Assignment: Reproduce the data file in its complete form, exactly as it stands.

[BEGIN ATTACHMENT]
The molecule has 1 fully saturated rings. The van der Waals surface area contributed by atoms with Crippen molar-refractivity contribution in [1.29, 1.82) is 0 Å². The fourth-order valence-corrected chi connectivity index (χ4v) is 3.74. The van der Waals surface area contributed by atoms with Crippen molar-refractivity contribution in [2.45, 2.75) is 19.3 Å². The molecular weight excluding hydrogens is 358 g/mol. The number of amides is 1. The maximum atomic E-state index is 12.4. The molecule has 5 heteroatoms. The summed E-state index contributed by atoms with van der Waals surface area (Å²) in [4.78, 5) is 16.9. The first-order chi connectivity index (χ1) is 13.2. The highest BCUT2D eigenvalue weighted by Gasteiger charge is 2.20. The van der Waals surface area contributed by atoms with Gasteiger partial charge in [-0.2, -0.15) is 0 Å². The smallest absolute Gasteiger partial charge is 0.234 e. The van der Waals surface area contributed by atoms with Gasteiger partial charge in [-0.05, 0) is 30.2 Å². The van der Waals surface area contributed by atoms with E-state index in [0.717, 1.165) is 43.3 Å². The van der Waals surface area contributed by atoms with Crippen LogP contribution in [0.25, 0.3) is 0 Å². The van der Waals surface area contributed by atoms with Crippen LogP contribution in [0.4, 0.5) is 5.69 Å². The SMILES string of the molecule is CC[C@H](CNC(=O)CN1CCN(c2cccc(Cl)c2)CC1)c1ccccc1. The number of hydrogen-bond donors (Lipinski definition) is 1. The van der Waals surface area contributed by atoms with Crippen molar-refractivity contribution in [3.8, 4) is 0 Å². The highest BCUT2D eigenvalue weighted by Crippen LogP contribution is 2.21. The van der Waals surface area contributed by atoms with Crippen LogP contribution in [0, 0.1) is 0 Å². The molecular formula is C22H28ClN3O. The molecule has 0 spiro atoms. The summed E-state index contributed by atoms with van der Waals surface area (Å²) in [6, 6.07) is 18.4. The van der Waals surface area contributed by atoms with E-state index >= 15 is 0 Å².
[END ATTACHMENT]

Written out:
The molecule has 1 fully saturated rings. The van der Waals surface area contributed by atoms with Crippen molar-refractivity contribution in [1.29, 1.82) is 0 Å². The fourth-order valence-corrected chi connectivity index (χ4v) is 3.74. The van der Waals surface area contributed by atoms with Crippen molar-refractivity contribution in [2.45, 2.75) is 19.3 Å². The molecular weight excluding hydrogens is 358 g/mol. The number of amides is 1. The maximum atomic E-state index is 12.4. The molecule has 5 heteroatoms. The summed E-state index contributed by atoms with van der Waals surface area (Å²) in [4.78, 5) is 16.9. The first-order chi connectivity index (χ1) is 13.2. The highest BCUT2D eigenvalue weighted by Gasteiger charge is 2.20. The van der Waals surface area contributed by atoms with Gasteiger partial charge in [-0.2, -0.15) is 0 Å². The smallest absolute Gasteiger partial charge is 0.234 e. The van der Waals surface area contributed by atoms with Gasteiger partial charge in [-0.05, 0) is 30.2 Å². The van der Waals surface area contributed by atoms with E-state index in [0.717, 1.165) is 43.3 Å². The van der Waals surface area contributed by atoms with Crippen LogP contribution in [0.25, 0.3) is 0 Å². The van der Waals surface area contributed by atoms with Crippen LogP contribution in [0.4, 0.5) is 5.69 Å². The SMILES string of the molecule is CC[C@H](CNC(=O)CN1CCN(c2cccc(Cl)c2)CC1)c1ccccc1. The number of hydrogen-bond donors (Lipinski definition) is 1. The van der Waals surface area contributed by atoms with Crippen molar-refractivity contribution in [3.8, 4) is 0 Å². The highest BCUT2D eigenvalue weighted by Crippen LogP contribution is 2.21. The van der Waals surface area contributed by atoms with Crippen LogP contribution in [0, 0.1) is 0 Å². The molecular formula is C22H28ClN3O. The molecule has 0 spiro atoms. The summed E-state index contributed by atoms with van der Waals surface area (Å²) in [6, 6.07) is 18.4. The van der Waals surface area contributed by atoms with E-state index >= 15 is 0 Å².